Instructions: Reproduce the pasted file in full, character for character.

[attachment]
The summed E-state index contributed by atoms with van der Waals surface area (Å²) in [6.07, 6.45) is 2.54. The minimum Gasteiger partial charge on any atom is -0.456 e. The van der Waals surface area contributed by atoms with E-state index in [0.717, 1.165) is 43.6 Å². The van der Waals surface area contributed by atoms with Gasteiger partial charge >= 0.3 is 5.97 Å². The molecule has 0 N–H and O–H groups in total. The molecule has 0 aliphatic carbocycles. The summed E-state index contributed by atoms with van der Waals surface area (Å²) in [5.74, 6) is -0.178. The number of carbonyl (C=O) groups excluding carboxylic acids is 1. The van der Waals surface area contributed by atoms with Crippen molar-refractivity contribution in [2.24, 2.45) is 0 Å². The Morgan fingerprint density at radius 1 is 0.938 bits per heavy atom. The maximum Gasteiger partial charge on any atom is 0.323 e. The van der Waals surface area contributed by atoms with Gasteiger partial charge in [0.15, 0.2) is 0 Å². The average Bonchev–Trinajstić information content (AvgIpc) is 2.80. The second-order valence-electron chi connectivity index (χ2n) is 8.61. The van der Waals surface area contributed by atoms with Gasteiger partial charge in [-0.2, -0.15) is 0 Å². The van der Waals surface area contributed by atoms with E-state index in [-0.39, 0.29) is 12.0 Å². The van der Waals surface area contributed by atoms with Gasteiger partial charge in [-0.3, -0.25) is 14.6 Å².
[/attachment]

The summed E-state index contributed by atoms with van der Waals surface area (Å²) in [6.07, 6.45) is 2.54. The minimum Gasteiger partial charge on any atom is -0.456 e. The van der Waals surface area contributed by atoms with E-state index in [0.717, 1.165) is 43.6 Å². The van der Waals surface area contributed by atoms with Gasteiger partial charge >= 0.3 is 5.97 Å². The molecule has 0 N–H and O–H groups in total. The molecule has 0 aliphatic carbocycles. The summed E-state index contributed by atoms with van der Waals surface area (Å²) in [5.74, 6) is -0.178. The number of carbonyl (C=O) groups excluding carboxylic acids is 1. The van der Waals surface area contributed by atoms with Crippen molar-refractivity contribution in [2.24, 2.45) is 0 Å². The Morgan fingerprint density at radius 1 is 0.938 bits per heavy atom. The maximum Gasteiger partial charge on any atom is 0.323 e. The van der Waals surface area contributed by atoms with Gasteiger partial charge in [0.15, 0.2) is 0 Å². The average Bonchev–Trinajstić information content (AvgIpc) is 2.80. The second-order valence-electron chi connectivity index (χ2n) is 8.61. The van der Waals surface area contributed by atoms with Gasteiger partial charge in [-0.2, -0.15) is 0 Å². The van der Waals surface area contributed by atoms with E-state index in [-0.39, 0.29) is 12.0 Å². The van der Waals surface area contributed by atoms with Gasteiger partial charge in [-0.3, -0.25) is 14.6 Å².